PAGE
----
After high school graduation in 1972, and on Halloween day, I joined the U.S. Navy, with boot camp at Waukegan, Illinois. Then to San Diego, California, for hospital corpsman training, touring in Memphis, before returning to California and Camp Pendleton, California for training as a marine field medical corpsman. After much grunt training with desert training in 29 Palms, California, I went to Okinawa, Japan for my final 13 months in service. While there I also went to the Philippines and mainland Japan, Tokyo during my overseas tour.

After my discharge in 1976, I attended Jackson State Community College for a while studying “campusology”. Then on to Bolivar where I began working at Western Mental Health Institution as a psychiatric technician for about 2 years. I left there and went to Tishomingo Miss. to work as a laborer on the nuclear power plant, which when it closed, I did odd jobs such as lettering boats. My next employer was for a stroke victim, Herman Gann – President of Piggly Wiggly Corporation, as his valet, chauffeur and attendant. I would drive him to board meetings in Birmingham and conventions in New Orleans, and anywhere else he wanted to go.

Returning to Tenn. in 1981, I again was employed at WMHI as assistant teacher/counselor at the Timber Springs Adolescent Unit, when I married my first wife, Judy. During this time I decided to improve my financial standing so I attended the JSCC Radiology Technology course, which I passed Magna Cum Laude.

I worked at Jackson Madison County Hospital for 5 years as a Special Procedures Tech. Upon my divorce I wanted a new start and began working at Regional Hospital of Jackson, third shift, and was there for over ten years.

In 1992 I met and fell in love with Pam whom I married 3-3-93 at 3:00pm (so we would never forget). She was truly the love of my life and she has made a better person of me. We were very happy for many years.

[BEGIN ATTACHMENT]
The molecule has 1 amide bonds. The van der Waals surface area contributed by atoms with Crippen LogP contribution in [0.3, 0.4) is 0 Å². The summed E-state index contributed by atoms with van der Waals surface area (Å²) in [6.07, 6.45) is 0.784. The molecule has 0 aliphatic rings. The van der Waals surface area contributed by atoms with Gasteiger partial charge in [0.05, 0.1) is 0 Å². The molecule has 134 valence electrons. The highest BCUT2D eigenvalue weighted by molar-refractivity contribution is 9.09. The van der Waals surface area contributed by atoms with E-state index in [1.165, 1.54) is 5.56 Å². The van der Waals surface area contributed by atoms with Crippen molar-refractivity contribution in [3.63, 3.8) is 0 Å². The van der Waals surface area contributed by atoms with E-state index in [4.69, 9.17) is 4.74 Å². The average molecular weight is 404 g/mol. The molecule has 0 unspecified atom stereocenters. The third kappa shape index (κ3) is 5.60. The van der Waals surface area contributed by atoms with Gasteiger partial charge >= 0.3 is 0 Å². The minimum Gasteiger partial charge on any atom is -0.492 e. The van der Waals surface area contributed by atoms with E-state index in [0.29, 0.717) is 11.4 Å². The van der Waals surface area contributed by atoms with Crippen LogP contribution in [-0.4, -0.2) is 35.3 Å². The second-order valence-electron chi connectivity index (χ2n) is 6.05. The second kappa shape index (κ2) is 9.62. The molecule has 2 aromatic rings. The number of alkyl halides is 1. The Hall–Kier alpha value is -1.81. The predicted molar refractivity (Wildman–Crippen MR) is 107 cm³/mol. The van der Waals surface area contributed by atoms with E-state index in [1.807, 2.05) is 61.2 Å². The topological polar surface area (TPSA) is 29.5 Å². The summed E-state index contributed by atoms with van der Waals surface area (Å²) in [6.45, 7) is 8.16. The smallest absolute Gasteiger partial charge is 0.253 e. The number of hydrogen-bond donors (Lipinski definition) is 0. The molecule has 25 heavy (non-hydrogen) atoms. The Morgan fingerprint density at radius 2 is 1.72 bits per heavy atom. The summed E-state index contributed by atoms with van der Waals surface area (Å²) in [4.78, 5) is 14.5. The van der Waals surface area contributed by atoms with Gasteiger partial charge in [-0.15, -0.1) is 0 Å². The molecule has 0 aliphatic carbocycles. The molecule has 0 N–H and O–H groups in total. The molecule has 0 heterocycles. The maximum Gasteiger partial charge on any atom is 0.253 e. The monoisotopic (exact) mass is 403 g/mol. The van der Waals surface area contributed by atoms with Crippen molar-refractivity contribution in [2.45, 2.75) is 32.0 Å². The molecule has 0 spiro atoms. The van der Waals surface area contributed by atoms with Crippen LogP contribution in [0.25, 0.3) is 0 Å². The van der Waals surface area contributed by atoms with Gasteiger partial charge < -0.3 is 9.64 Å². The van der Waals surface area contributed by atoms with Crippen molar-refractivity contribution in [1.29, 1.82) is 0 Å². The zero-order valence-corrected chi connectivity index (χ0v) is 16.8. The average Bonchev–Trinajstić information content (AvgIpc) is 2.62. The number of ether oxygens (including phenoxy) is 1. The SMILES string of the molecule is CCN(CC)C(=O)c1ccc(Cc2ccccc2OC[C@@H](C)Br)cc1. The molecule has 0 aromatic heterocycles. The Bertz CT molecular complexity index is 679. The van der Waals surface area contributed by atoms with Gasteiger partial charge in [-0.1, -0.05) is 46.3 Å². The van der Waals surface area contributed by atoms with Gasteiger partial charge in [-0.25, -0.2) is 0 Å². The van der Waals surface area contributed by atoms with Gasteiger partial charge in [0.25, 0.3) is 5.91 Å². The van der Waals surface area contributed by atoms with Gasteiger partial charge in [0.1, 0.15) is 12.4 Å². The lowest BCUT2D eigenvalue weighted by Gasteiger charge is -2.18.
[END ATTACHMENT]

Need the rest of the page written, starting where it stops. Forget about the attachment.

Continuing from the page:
I helped raise stepsons in both my marriages. We had the usual conflicts and managed to work through confrontations satisfactorily. I’m proud to say I helped raise two fine sons. I haven’t had contact with Adrian for a long time. Pam’s son, Jesse, and I had a special connection because of our mutual love of music. I was fortunate to be able to be an active band parent, and was even elected President of the Northside High School Band Boosters. We are now connected by our military service. Jesse is an Army helicopter pilot; flying Kiowa’s. He has served 3 deployments, one to Iraq and 2 to Afghanistan, earning many medals and accommodations, his Bronze Medal being my favorite! I am so very proud of Jesse in his accomplishments, and feel that he IS my son.

I am a musician and love most music with a melody. I play guitar, mandolin and harmonica fluently, but play some piano and banjo as well. I attempt to play any instrument I pick up. I’ve always enjoyed performing but have particularly fond memories of impromptu concerts with my fellow enlisted musicians while in the Navy. I’ve also performed in local businesses since settling in Jackson. Now days my performances take place in my home and for my own pleasure.


Herbie didn’t finish his letter and I can’t help but feel that, like his life, it was cut short.

There were a couple of things that jumped out at me. The first one is that Herbie spent a good part of his life drifting. I don’t think it is a stretch to say that my aunt was a bit of a free spirit herself. I think it is beautiful that they drifted into each other at a McDonalds and somehow found love and stability that made them both better people. Herbie became a step-father to my cousin and even though things weren’t always easy, they shaped each other’s lives. Herbie shared a love of music and gave Jesse a frame of reference for being a step-parent (something that I am sure is relevant to his life today). Jesse gave Herbie the joy of seeing a gift passed to the next generation. In fact, one of the greatest gifts you can give anyone is purpose; a feeling that life was worth the effort. I can see in Herbie’s words that he enjoyed the life he lived and saw value in the things he did.

It feels surreal to read something like his letter. To be looking over his shoulder as he pours his life onto the page. I wish everyone would write a cliff notes style autobiography. Imagine a world where you can read someone’s account of themselves and the things that shaped who they are. To see what you meant to someone and to understand what they mean to you would make the world a better place.

Herbie Moore died on February 2nd 2016 but on lots of days before that one… he lived.

Thank you Herbie for being part of our story.